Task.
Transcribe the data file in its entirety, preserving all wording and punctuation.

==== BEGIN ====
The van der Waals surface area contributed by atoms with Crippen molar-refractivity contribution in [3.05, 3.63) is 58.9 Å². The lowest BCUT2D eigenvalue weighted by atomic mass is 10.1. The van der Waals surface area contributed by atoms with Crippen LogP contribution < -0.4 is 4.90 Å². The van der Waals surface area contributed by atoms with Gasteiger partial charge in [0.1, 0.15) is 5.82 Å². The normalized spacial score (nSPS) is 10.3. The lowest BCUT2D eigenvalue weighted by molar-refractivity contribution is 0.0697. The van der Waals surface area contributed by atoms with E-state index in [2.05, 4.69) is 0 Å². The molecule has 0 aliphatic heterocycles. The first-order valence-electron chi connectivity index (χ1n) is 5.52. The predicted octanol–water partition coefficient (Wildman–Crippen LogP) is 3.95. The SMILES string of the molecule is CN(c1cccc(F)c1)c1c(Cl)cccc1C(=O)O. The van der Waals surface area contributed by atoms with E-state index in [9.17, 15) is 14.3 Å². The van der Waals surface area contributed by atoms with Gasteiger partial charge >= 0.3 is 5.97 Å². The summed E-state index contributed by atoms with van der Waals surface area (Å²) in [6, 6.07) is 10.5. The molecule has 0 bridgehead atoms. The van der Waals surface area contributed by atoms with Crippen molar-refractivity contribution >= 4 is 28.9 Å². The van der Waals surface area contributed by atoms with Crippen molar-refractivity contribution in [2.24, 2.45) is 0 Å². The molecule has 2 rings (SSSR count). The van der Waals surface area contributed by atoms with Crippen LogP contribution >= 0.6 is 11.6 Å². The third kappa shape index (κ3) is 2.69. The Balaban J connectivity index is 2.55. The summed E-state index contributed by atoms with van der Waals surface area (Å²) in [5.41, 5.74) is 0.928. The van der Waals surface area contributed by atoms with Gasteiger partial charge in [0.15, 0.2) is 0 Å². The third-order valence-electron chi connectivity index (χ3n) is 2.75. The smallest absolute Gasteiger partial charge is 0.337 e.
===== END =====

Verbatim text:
The van der Waals surface area contributed by atoms with Crippen molar-refractivity contribution in [3.05, 3.63) is 58.9 Å². The lowest BCUT2D eigenvalue weighted by atomic mass is 10.1. The van der Waals surface area contributed by atoms with Crippen LogP contribution < -0.4 is 4.90 Å². The van der Waals surface area contributed by atoms with Gasteiger partial charge in [0.1, 0.15) is 5.82 Å². The normalized spacial score (nSPS) is 10.3. The lowest BCUT2D eigenvalue weighted by molar-refractivity contribution is 0.0697. The van der Waals surface area contributed by atoms with E-state index in [2.05, 4.69) is 0 Å². The molecule has 0 aliphatic heterocycles. The first-order valence-electron chi connectivity index (χ1n) is 5.52. The predicted octanol–water partition coefficient (Wildman–Crippen LogP) is 3.95. The SMILES string of the molecule is CN(c1cccc(F)c1)c1c(Cl)cccc1C(=O)O. The van der Waals surface area contributed by atoms with E-state index in [9.17, 15) is 14.3 Å². The van der Waals surface area contributed by atoms with Gasteiger partial charge >= 0.3 is 5.97 Å². The summed E-state index contributed by atoms with van der Waals surface area (Å²) in [6, 6.07) is 10.5. The molecule has 0 bridgehead atoms. The van der Waals surface area contributed by atoms with Crippen molar-refractivity contribution >= 4 is 28.9 Å². The van der Waals surface area contributed by atoms with Crippen molar-refractivity contribution in [2.24, 2.45) is 0 Å². The molecule has 2 rings (SSSR count). The van der Waals surface area contributed by atoms with Crippen LogP contribution >= 0.6 is 11.6 Å². The third kappa shape index (κ3) is 2.69. The Balaban J connectivity index is 2.55. The summed E-state index contributed by atoms with van der Waals surface area (Å²) in [5.41, 5.74) is 0.928. The van der Waals surface area contributed by atoms with Gasteiger partial charge in [0.15, 0.2) is 0 Å². The third-order valence-electron chi connectivity index (χ3n) is 2.75. The smallest absolute Gasteiger partial charge is 0.337 e.